Advertisement

Bulletin of Mathematical Biology

, Volume 81, Issue 1, pp 235–255 | Cite as

An Optimal Control Model to Reduce and Eradicate Anthrax Disease in Herbivorous Animals

  • Ana-Maria Croicu
Original Article
  • 71 Downloads

Abstract

Anthrax is a fatal infectious disease which can affect animals and humans alike. Anthrax outbreaks occur periodically in animals, and they are of particular concern in herbivores, due to substantial economic consequences associated with animal death. The purpose of this study is to develop optimal control interventions that focus on vaccinating susceptible animals and/or removing infected carcasses. Our mathematical goal is to minimize the infectious animal population while reducing the cost of interventions. Optimal control interventions are derived theoretically, and numerical results with conclusions are presented.

Keywords

Anthrax Differential equations Optimal control State equations Adjoint equations 

References

  1. Ala’Aldeen D (2001) Risk of deliberately induced Anthrax outbreak. Lancet 358:1386–1388CrossRefGoogle Scholar
  2. Beyer W, Turnbull PCB (2009) Anthrax in animals. Mol Aspects Med 30:481–489CrossRefGoogle Scholar
  3. Bouzianas DG (2009) Medical countermeasures to protect humans from Anthrax bioterrorism. Trends Microbiol 17(11):522–528CrossRefGoogle Scholar
  4. CDC (2014) Report on the potential exposure to Anthrax. Technical Report 7/11, centers for disease control and preventionGoogle Scholar
  5. Conger TH (2001) Anthrax epizootic texas, summer of 2001. In: Proceedings of the one hundred and fifth annual meeting, volume 207. United States Animal Health AssociationGoogle Scholar
  6. D’Aamelio E (2015) Historical evolution of human Anthrax from occupational disease to potentially global threat as bioweapon. Environ Int 85:133–146CrossRefGoogle Scholar
  7. Dragon DC, Elkin BT (2001) An overview of early Anthrax outbreaks in Northern Canada: field reports of the health animal branch, Agriculture, Canada, 1962–1971. Artic 54:32–40Google Scholar
  8. Fasanella A (2005) Molecular diversity of Bacillus anthracis in Italy. J Clin Microbiol 43:3398–3401CrossRefGoogle Scholar
  9. Fasanella A, Galante D, Garofolo G, Jones MH (2010) Anthrax undervalued zoonosis. Vet Microbiol 140:318–331CrossRefGoogle Scholar
  10. Fouet A (2002) Diversity among French Bacillus anthracis isolates. J Clin Microbiol 40:4732–4734CrossRefGoogle Scholar
  11. Friedman A, Yakubu A-A (2013) Anthrax epizootic and migration: persistence or extinction. Math Biosci 241(1):137–144MathSciNetCrossRefzbMATHGoogle Scholar
  12. Furniss PR, Hahn BD (1981) A mathematical model of an Anthrax epizootic in the Kruger National Park. Appl Math Model 5(3):130–136CrossRefGoogle Scholar
  13. Grabenstein JD (2008) Countering Anthrax: vaccines and immunoglobulins. Clin Infect Dis 46:129–136CrossRefGoogle Scholar
  14. Hahn BD, Furniss PR (1983) A deterministic model of an Anthrax epizootic: threshold results. Ecol Model 20(2–3):233–241CrossRefGoogle Scholar
  15. Hart CA, Beeching NJ (2002) A spotlight on Anthrax. Clin Dermatol 20:365–375CrossRefGoogle Scholar
  16. Hugh-Jones M (1999) 1996–1997 Global Anthrax report. J Appl Microbiol 87:189–91CrossRefGoogle Scholar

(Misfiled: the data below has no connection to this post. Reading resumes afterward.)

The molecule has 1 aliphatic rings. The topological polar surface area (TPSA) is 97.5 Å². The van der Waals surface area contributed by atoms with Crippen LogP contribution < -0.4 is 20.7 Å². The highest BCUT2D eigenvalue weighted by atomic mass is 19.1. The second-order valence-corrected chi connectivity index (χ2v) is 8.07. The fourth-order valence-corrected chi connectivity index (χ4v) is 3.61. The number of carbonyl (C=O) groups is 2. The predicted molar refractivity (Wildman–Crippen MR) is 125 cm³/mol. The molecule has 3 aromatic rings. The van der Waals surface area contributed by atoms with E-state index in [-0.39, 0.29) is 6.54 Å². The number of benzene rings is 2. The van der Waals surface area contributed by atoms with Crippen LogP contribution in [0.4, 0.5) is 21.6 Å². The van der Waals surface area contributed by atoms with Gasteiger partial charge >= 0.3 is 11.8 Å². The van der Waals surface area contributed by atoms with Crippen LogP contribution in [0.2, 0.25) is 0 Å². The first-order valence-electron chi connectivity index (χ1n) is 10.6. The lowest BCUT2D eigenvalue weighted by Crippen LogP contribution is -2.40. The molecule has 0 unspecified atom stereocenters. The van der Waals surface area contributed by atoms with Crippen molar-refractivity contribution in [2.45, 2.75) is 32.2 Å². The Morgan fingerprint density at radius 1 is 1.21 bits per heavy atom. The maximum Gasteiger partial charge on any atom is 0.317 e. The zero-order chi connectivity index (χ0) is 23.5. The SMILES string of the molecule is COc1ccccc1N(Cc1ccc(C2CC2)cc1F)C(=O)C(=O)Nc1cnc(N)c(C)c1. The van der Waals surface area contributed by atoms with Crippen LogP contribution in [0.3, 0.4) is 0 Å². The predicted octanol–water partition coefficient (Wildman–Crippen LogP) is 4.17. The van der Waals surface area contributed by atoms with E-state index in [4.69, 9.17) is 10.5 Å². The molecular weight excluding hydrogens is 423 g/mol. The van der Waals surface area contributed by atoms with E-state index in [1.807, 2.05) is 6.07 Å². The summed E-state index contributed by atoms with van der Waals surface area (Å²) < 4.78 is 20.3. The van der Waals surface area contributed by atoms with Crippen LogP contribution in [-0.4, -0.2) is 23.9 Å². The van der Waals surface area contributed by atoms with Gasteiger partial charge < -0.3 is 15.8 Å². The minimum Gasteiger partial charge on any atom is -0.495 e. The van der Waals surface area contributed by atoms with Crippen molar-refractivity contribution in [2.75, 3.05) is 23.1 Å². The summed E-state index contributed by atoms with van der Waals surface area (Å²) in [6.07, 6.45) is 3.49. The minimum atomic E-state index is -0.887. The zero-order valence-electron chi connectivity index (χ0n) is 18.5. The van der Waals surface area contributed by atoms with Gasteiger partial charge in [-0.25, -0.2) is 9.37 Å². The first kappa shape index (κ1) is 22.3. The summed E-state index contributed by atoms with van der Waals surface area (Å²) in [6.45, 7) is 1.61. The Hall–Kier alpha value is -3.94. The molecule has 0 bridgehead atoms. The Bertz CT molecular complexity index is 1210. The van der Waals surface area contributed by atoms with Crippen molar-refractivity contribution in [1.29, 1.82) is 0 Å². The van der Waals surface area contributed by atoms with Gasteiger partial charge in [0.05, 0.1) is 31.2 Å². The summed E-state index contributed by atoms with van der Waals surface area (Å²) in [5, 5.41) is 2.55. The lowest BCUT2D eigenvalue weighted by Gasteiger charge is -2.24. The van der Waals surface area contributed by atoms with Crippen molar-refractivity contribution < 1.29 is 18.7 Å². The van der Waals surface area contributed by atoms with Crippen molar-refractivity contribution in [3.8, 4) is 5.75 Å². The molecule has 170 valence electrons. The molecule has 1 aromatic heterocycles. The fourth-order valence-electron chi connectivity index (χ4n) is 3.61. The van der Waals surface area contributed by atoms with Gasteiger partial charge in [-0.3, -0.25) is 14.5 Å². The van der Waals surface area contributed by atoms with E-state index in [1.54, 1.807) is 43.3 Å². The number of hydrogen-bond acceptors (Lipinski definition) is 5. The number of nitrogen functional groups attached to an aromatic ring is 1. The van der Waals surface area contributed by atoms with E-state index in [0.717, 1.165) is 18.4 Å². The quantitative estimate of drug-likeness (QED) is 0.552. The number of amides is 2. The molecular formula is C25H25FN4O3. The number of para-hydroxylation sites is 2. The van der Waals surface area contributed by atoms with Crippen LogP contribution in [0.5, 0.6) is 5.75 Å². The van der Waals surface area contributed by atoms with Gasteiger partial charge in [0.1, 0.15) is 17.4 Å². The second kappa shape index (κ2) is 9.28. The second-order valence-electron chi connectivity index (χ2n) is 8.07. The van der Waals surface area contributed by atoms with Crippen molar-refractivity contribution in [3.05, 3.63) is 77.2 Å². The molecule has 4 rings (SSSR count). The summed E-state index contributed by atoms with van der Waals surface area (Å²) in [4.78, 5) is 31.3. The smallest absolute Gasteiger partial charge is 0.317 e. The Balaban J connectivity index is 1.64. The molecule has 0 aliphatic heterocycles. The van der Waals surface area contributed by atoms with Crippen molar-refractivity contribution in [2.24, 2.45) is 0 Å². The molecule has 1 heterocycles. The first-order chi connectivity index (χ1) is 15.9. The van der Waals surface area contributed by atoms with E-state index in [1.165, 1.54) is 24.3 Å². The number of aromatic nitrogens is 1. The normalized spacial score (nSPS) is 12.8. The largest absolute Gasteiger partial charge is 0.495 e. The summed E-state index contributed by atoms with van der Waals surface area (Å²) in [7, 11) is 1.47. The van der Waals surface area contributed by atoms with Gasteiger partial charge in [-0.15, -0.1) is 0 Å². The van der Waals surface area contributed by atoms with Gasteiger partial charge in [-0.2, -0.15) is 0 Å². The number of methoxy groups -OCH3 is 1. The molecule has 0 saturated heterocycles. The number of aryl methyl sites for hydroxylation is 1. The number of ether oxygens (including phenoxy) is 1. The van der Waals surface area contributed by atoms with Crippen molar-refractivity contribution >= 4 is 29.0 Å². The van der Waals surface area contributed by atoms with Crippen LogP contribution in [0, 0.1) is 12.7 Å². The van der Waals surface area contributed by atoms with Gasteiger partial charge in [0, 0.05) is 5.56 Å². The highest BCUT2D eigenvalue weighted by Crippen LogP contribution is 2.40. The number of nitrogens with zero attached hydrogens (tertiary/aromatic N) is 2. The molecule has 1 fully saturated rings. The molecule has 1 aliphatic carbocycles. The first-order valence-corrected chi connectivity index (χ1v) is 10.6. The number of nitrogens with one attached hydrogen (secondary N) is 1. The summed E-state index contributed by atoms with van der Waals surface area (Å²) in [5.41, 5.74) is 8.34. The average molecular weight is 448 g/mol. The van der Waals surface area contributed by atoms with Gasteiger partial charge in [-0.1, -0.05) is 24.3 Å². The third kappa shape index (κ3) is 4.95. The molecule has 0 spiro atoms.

17. Hugh-Jones M, de Vos EV (2002) Anthrax and wildlife. Rev Sci Tech 2:359–389CrossRefGoogle Scholar
  18. Jackson PJ, Hugh-Jones ME, Adair DM (1998) PCR analysis of tissue samples from the 1979 Sverdlovsk Anthrax victims: the presence of multiple Bacillus anthracis strains in different victims. Proc. Natl. Acad. Sci. USA 95:1224–1229CrossRefGoogle Scholar
  19. Jamie WE (2002) Anthrax: diagnosis, treatment, prevention. Prim Care Update OB/GYNS 9:117–121CrossRefGoogle Scholar
  20. Jernigan DB (2002) Investigation of bioterrorism-related Anthrax, United States, 2001: epidemiologic findings. Emerg Infect Dis 8:1019–1028CrossRefGoogle Scholar
  21. Meselson M, Guillemin J, Hugh-Jones M (1994) The Sverdlovsk outbreak of 1979. Science 266:1202–1208CrossRefGoogle Scholar
  22. Mushayabasa S, Marijani T, Masocha M (2015) Dynamical analysis and control strategies in modeling Anthrax. Comput Appl Math 36:1333–1348.  https://doi.org/10.1007/s40314-015-0297-1 MathSciNetCrossRefzbMATHGoogle Scholar
  23. NIAID (2006) Biodefense research agenda for CDC category A agents. Technical report, US Department of Health and Human Services, National Institute of Allergy and Infectious Diseases (NIAID), pp 15–23 (2006). https://www.niaid.nih.gov/sites/default/files/cata_2006.pdf
  24. Pantha B, Day J, Lenhart S (2016) Optimal control applied in an Anthrax epizootic model. J Biol Syst 24(4):495–517MathSciNetCrossRefzbMATHGoogle Scholar
  25. Pasteur L, Chamberland C, Roux E (1881) Le vaccin du charbon. CR Acad Sci Paris 92:666–668Google Scholar
  26. Pontryagin LS (1962) The mathematical theory of optimal processes. Wiley, New YorkGoogle Scholar
  27. Riedel S (2005) Anthrax: a continuing concern in the era of bioterrorism. BUMC Proc 18:234–243Google Scholar
  28. Saad-Roy CM, van den Driessche P, Yakubu A-A (2017) A mathematical model of Anthrax transmission in animal populations. Bull Math Biol 79:303–324MathSciNetCrossRefzbMATHGoogle Scholar
  29. Schwartz M (2009) Dr Jekyll and Mr Hyde: A short history of Anthrax. Mol Aspects Med 30:347–355CrossRefGoogle Scholar
  30. Sterne M (1939) The use of Anthrax vaccines prepared from avirulent (uncapsulated) variants of Bacillus anthracis onderstepoort. J Vet Sci Animal Ind 13:307–312Google Scholar
  31. Twenhafel NA (2010) Pathology of inhalational Anthrax animal model. Vet Pathol 47(5):819CrossRefGoogle Scholar
  32. Webb G (2005) Being prepared: modeling the response to an Anthrax attack. Ann Intern Med 142:667–668CrossRefGoogle Scholar

Copyright information

© Society for Mathematical Biology 2018

Authors and Affiliations

  1. 1.Department of MathematicsKennesaw State UniversityKennesawUSA

Personalised recommendations